Weekly Briefing No. 26 | Can Goldman Burnish Its Brand by Going Retail?



Goldman Sachs and Generation Z lead our discussions this week. An OnDemand InsuranceTech start-up, fintech trolls, Luxembourg’s Bitcoin move and Ant Financial are also featured.


Can Goldman burnish its brand by going retail?

It’s hard to simultaneously maintain institutional mystique and curry favor with the mass market, but Goldman Sachs is attempting to pull it off. As recent articles in the Financial Times and Bloomberg indicate, Goldman Sachs’ GSBank.com is offering CD deposits and online savings accounts that can be opened for as little as $1. The move makes sense. The firm’s leaders know the environment, understand that regulators want to see more funding through deposits, and have been closely monitoring the mounting difficulties facing independent online lenders such as Lending Club. With a growing depository base fueled by GSBank.com, Goldman’s online lending unit, Mosaic, now looks poised to enter the direct online lending market from a position of strength. But there’s another benefit to GSBank.com that is getting short shrift. Goldman is well aware of the potential reputational glow that comes from paying above-average interest rates to savers and from being slightly kinder to borrowers who encounter trouble paying back loans. With members of both political parties now freely taking pot shots at Goldman by name, the firm could use its online banking initiatives to improve its stature and retire the vampire squid moniker once and for all. Direct engagement with everyday folks via GSBank.com and further digital product expansion is likely in the cards.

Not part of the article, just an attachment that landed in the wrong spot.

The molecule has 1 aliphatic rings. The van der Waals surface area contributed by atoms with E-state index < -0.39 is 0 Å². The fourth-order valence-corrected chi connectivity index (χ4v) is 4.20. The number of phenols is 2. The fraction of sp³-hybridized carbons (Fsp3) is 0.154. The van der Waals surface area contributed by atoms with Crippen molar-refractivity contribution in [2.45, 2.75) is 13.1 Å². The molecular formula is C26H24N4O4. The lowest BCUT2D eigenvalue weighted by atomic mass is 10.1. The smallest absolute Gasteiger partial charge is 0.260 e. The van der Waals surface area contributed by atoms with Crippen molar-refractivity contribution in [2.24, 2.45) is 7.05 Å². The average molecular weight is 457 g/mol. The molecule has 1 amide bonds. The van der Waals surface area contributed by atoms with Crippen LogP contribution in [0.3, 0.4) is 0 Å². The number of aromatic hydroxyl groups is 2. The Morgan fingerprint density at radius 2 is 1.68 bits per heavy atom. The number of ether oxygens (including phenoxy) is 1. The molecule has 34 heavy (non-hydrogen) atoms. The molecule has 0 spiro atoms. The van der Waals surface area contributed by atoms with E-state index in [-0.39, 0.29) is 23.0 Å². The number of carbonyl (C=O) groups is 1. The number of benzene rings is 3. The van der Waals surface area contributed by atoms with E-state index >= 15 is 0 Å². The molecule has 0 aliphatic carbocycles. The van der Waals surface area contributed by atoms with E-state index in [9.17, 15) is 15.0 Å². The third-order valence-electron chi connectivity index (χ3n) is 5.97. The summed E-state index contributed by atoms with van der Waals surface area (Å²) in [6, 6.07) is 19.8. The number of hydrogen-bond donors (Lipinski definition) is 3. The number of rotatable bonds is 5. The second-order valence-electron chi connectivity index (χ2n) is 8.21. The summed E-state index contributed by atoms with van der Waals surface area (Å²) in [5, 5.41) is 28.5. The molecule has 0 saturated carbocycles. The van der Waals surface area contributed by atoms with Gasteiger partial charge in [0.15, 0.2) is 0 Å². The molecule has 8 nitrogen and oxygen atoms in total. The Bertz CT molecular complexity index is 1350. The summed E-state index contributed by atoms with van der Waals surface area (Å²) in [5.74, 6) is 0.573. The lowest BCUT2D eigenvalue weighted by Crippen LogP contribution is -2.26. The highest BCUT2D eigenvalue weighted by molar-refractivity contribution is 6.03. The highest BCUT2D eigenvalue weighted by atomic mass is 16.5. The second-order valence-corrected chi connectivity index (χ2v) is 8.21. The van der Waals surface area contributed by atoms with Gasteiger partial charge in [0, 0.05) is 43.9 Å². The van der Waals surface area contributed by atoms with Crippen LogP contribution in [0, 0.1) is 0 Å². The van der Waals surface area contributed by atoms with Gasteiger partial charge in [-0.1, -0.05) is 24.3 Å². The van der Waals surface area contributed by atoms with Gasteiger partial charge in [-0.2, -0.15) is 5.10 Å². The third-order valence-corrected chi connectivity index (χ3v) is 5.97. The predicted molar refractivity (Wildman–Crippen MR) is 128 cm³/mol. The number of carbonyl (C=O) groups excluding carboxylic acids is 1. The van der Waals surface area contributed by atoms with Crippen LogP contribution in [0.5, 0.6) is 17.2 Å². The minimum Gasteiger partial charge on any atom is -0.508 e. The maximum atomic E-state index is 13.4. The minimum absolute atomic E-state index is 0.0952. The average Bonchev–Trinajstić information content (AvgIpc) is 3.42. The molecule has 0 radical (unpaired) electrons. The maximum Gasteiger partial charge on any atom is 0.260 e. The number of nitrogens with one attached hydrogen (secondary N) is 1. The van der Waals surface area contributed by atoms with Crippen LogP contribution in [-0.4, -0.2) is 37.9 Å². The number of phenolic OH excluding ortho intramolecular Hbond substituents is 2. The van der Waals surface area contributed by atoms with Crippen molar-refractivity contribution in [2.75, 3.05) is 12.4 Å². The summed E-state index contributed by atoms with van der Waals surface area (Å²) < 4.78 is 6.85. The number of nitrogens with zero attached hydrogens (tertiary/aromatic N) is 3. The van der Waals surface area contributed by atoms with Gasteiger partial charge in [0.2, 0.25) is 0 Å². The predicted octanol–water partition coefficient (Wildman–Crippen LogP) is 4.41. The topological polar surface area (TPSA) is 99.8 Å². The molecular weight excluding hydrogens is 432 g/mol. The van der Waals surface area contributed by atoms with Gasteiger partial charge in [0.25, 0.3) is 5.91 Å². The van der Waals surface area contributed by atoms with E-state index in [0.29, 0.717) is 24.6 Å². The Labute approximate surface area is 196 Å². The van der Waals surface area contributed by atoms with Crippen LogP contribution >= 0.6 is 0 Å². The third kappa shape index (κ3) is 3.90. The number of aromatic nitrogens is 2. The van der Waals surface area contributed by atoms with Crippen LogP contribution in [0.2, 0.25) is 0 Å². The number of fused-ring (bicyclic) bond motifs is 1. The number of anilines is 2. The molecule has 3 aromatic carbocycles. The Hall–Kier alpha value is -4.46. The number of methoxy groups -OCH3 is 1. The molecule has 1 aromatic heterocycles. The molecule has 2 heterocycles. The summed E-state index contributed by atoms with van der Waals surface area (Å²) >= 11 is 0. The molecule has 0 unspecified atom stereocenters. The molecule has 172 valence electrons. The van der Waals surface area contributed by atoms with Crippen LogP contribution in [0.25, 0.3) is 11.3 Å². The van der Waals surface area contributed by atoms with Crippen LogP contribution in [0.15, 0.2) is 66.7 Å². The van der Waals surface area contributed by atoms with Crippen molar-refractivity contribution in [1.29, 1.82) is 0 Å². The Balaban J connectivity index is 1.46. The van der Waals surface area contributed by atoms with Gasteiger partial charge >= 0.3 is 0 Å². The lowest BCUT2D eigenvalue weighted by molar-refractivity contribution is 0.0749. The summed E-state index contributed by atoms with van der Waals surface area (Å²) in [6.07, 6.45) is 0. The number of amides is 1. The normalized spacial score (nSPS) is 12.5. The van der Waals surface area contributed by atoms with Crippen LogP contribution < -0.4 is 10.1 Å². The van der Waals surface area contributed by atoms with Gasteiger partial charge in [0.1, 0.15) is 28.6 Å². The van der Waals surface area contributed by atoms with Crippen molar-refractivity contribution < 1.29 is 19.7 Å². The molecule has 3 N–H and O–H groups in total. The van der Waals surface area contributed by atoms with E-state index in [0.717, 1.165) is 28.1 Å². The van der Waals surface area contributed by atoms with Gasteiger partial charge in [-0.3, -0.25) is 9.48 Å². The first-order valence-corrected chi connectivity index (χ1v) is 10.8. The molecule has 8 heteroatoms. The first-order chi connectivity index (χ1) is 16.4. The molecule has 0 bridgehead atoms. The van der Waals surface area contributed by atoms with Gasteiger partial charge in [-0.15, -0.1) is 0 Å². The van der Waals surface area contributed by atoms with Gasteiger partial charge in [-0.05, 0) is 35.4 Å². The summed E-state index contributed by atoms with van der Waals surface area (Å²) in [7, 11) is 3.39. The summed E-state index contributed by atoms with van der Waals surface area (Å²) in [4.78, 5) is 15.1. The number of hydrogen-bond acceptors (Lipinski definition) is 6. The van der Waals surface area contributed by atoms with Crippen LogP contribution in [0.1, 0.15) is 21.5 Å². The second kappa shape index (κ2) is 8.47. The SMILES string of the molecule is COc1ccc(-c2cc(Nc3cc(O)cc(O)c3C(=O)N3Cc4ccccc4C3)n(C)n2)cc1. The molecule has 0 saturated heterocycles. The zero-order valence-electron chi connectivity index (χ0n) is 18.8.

Here comes Generation Z.

In business, as in hockey, it’s wise not to skate to the puck, but to skate where the puck will be. Prior to the financial crisis, many consumer-oriented financial institutions ignored this insight by forgoing offerings and services that would appeal to millennials — broadly, the children of the baby boomers. Fintechs saw the opportunity and the rest is history. Today, the oldest members of the generation after the millennials, the so-called Generation Z, soon will graduate from college and enter the work world. At 26% of the US population according to several studies, Gen Z’ers are even bigger than the millennials. In some ways similar, they are distinct from millennials in that they are more: A) visual, as demonstrated by their bizarre love affair with emojis; B) entrepreneurially minded; C) pessimistic about reaching the American Dream; and D) frugal and less brand loyal. Should Gen Z’ers maintain their differences, financial incumbents and fintech firms alike will have their shot at capturing this generation with products tailored to them. However, the time to start planning isn’t when Gen Z’ers hit the ice.


If this OnDemand insurance app works as planned, it will be a big deal.

Trov is straight out of InsuranceTech’s central casting division. The app aims to offer a fully mobile insurance solution to allow individuals to insure particular objects for a precise amount of time. All the company needs is some information about the insurance purchaser and the make and model of the product to be insured. The company, which just raised $25.5 million via Oak HC/FT, Guidewire, Anthemis and others, aims to partner with insurance carriers that will manage the underwriting and regulatory processes.